Trying to fit through the trapdoor

We arrived back in Ho Chi Minh City in the middle of the afternoon and went straight for another late lunch, this time at a lovely little Italian restaurant called Vittorio’s. After the best pizza we have had in a restaurant since we left the UK, we headed back to the hostel where we enjoyed refreshing showers – much needed due to the high humidity – and then some rest for the remainder of the afternoon. In the evening we took a walk to Sozo for coffee and cake for dinner.

Saturday was what we term a ‘filler day’. We were catching the train from HCMC to Da Nang at 1900 and didn’t really have any plans for the day. After a later than usual breakfast, we spent the majority of the morning in our room sorting stuff out and repacking our bags before checking out just before midday. Leaving our bags in the hostel we took a walk around the main market in town, which sells everything from clothes to food to souvenirs. It was hard work walking around the market as you are hassled to buy something at every stall you walk pass. If you gave a stall more than a cursory glance then it was like saying you wanted to buy something and the amount of hassling only increased! We left the market and wandered rather aimlessly around the city for about an hour and a half before we headed back to Vittorio’s for another amazing pizza. We then headed back to the hostel and whiled away the afternoon updating the blog and our journals, as well as chatting to other travellers who were also waiting for flights. By 1730 it was time to say goodbye to the hostel and take a taxi across the city to the train station. Arriving at the station we didn’t really know what was going on – the door out to the platform was locked and all the signs were in Vietnamese (which was to be expected, really!). After standing around for a while, looking confused, the doors were unlocked at 1815. We boarded the train and found our cabin, which was to be home for the next 17 hours. We had booked upper berths in a soft-sleeper cabin, paying around £30 each for the 17 hour trip. Considering the prices of trains back in the UK I thought this was a bargin! We stowed our big bags beneath the lower bunks and climbed up on to our bunks. They were a bit short for us, but still much more comfortable than squeezing ourselves into seats (planes, buses or trains) for any period of time. They even provided a sheet, a pillow and a duvet! The other two people in our cabin soon arrived, the train pulled out of HCMC train station and we settled in for the journey.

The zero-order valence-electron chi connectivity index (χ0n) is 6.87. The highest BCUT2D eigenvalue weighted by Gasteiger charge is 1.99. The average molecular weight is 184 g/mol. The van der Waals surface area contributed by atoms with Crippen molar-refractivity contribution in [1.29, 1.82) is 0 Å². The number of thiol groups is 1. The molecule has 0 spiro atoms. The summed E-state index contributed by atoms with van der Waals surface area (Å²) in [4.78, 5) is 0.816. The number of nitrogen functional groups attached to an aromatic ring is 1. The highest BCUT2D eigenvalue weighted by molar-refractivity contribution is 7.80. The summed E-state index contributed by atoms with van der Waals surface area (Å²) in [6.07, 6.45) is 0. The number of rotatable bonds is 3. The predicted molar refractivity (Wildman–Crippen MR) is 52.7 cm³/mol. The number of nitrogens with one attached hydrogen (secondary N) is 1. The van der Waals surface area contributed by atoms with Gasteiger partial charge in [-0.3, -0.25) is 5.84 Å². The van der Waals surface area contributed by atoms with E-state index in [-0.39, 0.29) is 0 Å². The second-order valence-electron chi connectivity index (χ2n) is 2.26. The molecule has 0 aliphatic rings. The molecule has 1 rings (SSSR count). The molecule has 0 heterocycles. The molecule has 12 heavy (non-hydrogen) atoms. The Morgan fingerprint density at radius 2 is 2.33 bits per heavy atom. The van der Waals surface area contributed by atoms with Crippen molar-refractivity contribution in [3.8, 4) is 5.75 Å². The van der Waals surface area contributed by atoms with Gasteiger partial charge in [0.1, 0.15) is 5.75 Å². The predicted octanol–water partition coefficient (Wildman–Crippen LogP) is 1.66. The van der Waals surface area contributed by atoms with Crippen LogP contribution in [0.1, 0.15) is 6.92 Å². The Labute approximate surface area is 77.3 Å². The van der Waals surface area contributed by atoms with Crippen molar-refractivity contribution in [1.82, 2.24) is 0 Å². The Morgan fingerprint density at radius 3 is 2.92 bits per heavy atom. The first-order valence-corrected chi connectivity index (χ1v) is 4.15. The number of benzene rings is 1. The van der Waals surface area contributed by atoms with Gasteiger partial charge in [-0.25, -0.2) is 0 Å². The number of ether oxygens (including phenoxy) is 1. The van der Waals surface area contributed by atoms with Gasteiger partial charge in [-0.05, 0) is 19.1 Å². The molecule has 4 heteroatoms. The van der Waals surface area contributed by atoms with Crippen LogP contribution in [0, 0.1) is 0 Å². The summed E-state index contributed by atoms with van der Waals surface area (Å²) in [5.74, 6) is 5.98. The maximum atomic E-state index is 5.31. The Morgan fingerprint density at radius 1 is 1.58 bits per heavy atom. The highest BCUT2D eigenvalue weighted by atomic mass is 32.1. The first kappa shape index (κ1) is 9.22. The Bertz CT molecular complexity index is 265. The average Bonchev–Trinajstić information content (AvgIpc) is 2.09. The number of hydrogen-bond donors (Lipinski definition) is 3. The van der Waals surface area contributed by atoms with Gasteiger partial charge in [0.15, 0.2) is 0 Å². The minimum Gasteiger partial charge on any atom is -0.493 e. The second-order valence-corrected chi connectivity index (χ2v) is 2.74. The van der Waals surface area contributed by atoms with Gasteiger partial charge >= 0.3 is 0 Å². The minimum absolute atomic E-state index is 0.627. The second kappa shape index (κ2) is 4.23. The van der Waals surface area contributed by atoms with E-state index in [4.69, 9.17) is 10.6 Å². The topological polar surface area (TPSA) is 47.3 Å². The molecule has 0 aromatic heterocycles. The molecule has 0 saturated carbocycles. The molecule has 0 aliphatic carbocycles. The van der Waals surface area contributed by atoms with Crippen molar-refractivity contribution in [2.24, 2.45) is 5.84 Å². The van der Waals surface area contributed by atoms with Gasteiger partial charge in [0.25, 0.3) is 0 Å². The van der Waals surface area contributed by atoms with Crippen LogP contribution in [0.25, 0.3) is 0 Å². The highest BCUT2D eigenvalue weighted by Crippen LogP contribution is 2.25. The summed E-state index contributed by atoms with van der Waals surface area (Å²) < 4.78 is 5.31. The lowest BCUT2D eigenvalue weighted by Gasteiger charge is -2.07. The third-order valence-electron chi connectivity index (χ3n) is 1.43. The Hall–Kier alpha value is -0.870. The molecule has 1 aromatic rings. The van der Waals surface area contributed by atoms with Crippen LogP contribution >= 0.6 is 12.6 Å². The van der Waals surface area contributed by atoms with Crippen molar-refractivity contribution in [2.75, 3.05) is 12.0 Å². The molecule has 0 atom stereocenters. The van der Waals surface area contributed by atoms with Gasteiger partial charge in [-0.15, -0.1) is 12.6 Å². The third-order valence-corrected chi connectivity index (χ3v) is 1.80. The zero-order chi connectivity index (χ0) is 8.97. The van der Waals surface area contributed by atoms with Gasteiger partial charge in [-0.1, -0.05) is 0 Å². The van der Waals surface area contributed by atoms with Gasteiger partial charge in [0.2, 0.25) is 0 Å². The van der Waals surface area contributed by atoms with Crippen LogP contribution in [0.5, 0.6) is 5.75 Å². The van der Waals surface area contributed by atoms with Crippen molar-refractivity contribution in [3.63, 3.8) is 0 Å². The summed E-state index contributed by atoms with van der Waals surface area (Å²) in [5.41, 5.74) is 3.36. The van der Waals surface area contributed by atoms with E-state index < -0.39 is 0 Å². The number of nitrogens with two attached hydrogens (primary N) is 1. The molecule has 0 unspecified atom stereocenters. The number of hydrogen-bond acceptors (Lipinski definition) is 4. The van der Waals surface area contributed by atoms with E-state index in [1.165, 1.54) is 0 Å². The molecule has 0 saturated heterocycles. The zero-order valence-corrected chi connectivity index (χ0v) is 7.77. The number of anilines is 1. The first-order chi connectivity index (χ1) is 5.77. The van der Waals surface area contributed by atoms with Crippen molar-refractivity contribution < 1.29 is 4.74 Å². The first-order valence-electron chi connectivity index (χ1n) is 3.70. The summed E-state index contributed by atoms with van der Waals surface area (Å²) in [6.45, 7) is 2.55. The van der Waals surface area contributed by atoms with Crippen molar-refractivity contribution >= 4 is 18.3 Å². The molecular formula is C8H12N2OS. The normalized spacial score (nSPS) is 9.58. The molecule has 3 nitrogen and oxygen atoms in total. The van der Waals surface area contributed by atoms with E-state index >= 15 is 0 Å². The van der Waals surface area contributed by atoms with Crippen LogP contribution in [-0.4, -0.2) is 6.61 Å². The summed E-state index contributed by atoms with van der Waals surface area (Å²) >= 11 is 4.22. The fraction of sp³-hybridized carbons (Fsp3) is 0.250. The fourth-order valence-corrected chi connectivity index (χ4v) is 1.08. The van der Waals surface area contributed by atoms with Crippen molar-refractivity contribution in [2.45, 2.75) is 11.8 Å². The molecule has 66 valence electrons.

Our cabin on the train

Photos from our time in Ho Chi Minh City can either be viewed below or at http://photos.andywicks.com/HoChiMinhCity